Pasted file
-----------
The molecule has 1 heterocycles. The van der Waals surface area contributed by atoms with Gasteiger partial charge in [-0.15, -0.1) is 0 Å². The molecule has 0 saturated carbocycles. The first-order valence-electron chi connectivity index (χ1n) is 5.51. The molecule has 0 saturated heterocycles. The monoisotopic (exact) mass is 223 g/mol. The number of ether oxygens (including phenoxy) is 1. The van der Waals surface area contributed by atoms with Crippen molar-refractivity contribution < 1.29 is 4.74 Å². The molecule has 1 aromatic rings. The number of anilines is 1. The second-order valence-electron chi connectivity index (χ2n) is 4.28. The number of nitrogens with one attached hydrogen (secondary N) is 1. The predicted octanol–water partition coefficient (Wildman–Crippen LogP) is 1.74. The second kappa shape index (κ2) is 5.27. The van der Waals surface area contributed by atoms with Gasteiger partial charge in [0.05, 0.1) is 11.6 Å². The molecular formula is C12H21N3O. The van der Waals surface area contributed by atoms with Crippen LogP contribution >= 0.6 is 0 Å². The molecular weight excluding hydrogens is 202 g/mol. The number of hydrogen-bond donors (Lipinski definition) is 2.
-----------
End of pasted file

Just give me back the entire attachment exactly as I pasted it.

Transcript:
The molecule has 1 heterocycles. The van der Waals surface area contributed by atoms with Gasteiger partial charge in [-0.15, -0.1) is 0 Å². The molecule has 0 saturated carbocycles. The first-order valence-electron chi connectivity index (χ1n) is 5.51. The molecule has 0 saturated heterocycles. The monoisotopic (exact) mass is 223 g/mol. The number of ether oxygens (including phenoxy) is 1. The van der Waals surface area contributed by atoms with Crippen molar-refractivity contribution < 1.29 is 4.74 Å². The molecule has 1 aromatic rings. The number of anilines is 1. The second-order valence-electron chi connectivity index (χ2n) is 4.28. The number of nitrogens with one attached hydrogen (secondary N) is 1. The predicted octanol–water partition coefficient (Wildman–Crippen LogP) is 1.74. The second kappa shape index (κ2) is 5.27. The van der Waals surface area contributed by atoms with Gasteiger partial charge in [0.05, 0.1) is 11.6 Å². The molecular formula is C12H21N3O. The van der Waals surface area contributed by atoms with Crippen LogP contribution >= 0.6 is 0 Å². The molecular weight excluding hydrogens is 202 g/mol. The number of hydrogen-bond donors (Lipinski definition) is 2.